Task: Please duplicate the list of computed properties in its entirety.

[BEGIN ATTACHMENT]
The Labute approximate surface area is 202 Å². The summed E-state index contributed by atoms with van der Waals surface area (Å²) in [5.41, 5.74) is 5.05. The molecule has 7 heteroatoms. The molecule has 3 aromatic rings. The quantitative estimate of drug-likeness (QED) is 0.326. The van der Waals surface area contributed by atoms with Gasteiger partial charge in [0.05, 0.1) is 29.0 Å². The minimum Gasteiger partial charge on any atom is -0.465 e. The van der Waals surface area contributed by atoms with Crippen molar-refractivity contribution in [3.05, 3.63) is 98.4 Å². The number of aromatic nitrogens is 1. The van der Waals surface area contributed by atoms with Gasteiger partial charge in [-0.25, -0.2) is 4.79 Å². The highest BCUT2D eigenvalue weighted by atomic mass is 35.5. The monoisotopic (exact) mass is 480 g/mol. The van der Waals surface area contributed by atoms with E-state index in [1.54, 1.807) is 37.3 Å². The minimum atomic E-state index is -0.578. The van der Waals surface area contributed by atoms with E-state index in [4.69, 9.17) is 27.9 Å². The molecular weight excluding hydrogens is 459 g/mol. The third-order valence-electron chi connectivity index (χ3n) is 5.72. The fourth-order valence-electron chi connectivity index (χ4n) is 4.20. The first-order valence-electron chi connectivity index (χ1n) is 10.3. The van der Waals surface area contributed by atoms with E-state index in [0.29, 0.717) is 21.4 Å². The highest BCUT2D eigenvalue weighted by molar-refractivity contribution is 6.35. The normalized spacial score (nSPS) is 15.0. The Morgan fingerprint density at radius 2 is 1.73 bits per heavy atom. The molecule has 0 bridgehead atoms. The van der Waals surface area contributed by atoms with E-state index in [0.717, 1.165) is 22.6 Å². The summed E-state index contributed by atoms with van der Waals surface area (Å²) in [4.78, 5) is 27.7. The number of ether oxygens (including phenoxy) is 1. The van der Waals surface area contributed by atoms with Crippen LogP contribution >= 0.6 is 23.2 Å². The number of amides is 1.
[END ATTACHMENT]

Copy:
The Labute approximate surface area is 202 Å². The summed E-state index contributed by atoms with van der Waals surface area (Å²) in [5.41, 5.74) is 5.05. The molecule has 7 heteroatoms. The molecule has 3 aromatic rings. The quantitative estimate of drug-likeness (QED) is 0.326. The van der Waals surface area contributed by atoms with Gasteiger partial charge in [0.05, 0.1) is 29.0 Å². The minimum Gasteiger partial charge on any atom is -0.465 e. The van der Waals surface area contributed by atoms with Crippen molar-refractivity contribution in [3.05, 3.63) is 98.4 Å². The number of aromatic nitrogens is 1. The van der Waals surface area contributed by atoms with Gasteiger partial charge in [-0.25, -0.2) is 4.79 Å². The highest BCUT2D eigenvalue weighted by atomic mass is 35.5. The monoisotopic (exact) mass is 480 g/mol. The van der Waals surface area contributed by atoms with E-state index in [1.54, 1.807) is 37.3 Å². The minimum atomic E-state index is -0.578. The van der Waals surface area contributed by atoms with E-state index in [4.69, 9.17) is 27.9 Å². The molecular weight excluding hydrogens is 459 g/mol. The third-order valence-electron chi connectivity index (χ3n) is 5.72. The fourth-order valence-electron chi connectivity index (χ4n) is 4.20. The first-order valence-electron chi connectivity index (χ1n) is 10.3. The van der Waals surface area contributed by atoms with E-state index in [0.29, 0.717) is 21.4 Å². The highest BCUT2D eigenvalue weighted by molar-refractivity contribution is 6.35. The normalized spacial score (nSPS) is 15.0. The Morgan fingerprint density at radius 2 is 1.73 bits per heavy atom. The molecule has 0 bridgehead atoms. The van der Waals surface area contributed by atoms with E-state index in [0.717, 1.165) is 22.6 Å². The summed E-state index contributed by atoms with van der Waals surface area (Å²) in [4.78, 5) is 27.7. The number of ether oxygens (including phenoxy) is 1. The van der Waals surface area contributed by atoms with Crippen LogP contribution >= 0.6 is 23.2 Å². The number of amides is 1.